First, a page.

SPoD activists met with municipality employees the following day.

 

Municipal Equality Index is in Turkey for More LGBTI Friendly Municipalities

SPoD LGBTI transfers Municipal Equality Index Project to Turkey. The index serves as a roadmap for municipal services to include LGBTIs.

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Source: Çiçek Tahaoğlu “Daha Fazla LGBTİ Dostu Belediye İçin Belediye Eşitlik Endeksi Projesi Türkiye’de” (“Municipal Equality Index is in Turkey for More LGBTI Friendly Municipalities”)  Bianet, 27 January 2017 http://bianet.org/bianet/lgbti/183068-daha-fazla-lgbti-dostu-belediye-icin-belediye-esitlik-endeksi-projesi-turkiye-de

Sosyal Politikalar Cinsiyet Kimliği ve Cinsel Yönelim Çalışmaları Derneği (SPoD) [Trans. Social Policies, Gender Identity and Sexual Orientation Studies Association] transfers Municipal Equality Index project to Turkey.

SPoD, which builds a bridge between local governments and LGBTI activists, aims to highlight the practices performed by LGBTI friendly municipalities by using this index and encourage LGBTI friendly practices across Turkey in the long run.

Municipal Equality Index, (MEI), which has been in practice in the US for five years, is now spread across 506 cities. The index evaluates the extent to which the municipalities include LGBTIs in the law, policies and practices.  Anti-discrimination laws, the assessment of the municipality as an employer, the level of inclusion of services, the law enforcers and of course the public stances of the mayors regarding equality are points of evaluation. Scores are given based on the criteria defined under these headings. Every year a report card is given according to their level of compliance with these criteria and those which get high scores are rewarded.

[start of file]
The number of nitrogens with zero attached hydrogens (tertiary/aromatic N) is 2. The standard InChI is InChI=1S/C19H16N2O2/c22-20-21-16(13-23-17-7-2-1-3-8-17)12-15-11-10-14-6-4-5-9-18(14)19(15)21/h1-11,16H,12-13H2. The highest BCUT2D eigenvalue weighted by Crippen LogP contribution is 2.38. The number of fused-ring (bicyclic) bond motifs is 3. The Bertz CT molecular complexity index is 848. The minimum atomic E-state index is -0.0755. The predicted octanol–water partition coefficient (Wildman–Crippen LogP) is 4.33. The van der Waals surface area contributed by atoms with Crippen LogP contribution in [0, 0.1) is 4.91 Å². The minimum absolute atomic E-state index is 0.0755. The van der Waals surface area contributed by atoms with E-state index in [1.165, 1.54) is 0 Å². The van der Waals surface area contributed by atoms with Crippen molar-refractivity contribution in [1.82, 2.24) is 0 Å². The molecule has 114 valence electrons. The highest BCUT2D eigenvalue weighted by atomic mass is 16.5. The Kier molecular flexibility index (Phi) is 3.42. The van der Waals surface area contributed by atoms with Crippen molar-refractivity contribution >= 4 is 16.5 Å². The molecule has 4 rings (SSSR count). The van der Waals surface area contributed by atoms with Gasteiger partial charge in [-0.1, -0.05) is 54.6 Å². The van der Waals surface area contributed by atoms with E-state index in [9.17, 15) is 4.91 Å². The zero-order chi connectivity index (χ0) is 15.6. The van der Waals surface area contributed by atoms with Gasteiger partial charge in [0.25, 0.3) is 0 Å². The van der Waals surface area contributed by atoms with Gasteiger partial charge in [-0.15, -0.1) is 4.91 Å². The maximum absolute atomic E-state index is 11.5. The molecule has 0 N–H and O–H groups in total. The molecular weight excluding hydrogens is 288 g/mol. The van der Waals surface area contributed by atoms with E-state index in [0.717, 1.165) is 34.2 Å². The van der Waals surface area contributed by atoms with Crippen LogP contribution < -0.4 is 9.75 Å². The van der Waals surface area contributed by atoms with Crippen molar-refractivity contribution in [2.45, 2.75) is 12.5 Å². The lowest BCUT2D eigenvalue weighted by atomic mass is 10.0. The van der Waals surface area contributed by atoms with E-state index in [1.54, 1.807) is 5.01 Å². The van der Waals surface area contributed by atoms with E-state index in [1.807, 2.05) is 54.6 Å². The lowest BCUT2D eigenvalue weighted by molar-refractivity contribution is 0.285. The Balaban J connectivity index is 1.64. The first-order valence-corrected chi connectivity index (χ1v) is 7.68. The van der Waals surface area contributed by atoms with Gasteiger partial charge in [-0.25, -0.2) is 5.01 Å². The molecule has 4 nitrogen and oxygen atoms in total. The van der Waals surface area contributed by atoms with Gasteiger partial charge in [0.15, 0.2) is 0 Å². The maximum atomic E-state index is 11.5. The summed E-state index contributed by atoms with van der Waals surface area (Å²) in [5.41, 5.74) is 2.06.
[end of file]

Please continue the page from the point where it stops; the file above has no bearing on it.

In the meeting of the partners of the project the criteria of Municipality Equality Index Project planned to be applied in Turkey were discussed, with the participation of Ankara Çankaya Municipality, Bursa Nilüfer Municipality, Çanakkale Municipality, Eskişehir Metropolitan Municipality, İstanbul Şişli Municipality, İstanbul Kadıköy Municipality, İstanbul Beylikdüzü Municipality, İstanbul Beşiktaş Municipality, İzmir Karabağlar Municipality and Mersin Akdeniz Municipality.

5 Municipalities that Signed LGBTI Friendly Municipality Protocol

Since it was founded, SPoD has been conducting studies for the local governments to include LGBTIs. The association had prepared the LGBTI Friendly Municipality Protocol before the local elections of March 30, 2014 and the protocol was signed by 40 mayor candidates from BDP, CHP, DSP, HDP and TKP. Currently there are five municipalities which have signed the protocol: CHP’s Istanbul Kadıköy, Beşiktaş, Şişli Municipalities and Bursa Nilufer Municipality, DBP’s Mersin Akdeniz Municipality. (Akdeniz Municipality was appointed a trustee on December 18 and its Equality Unit and all its activities were halted.)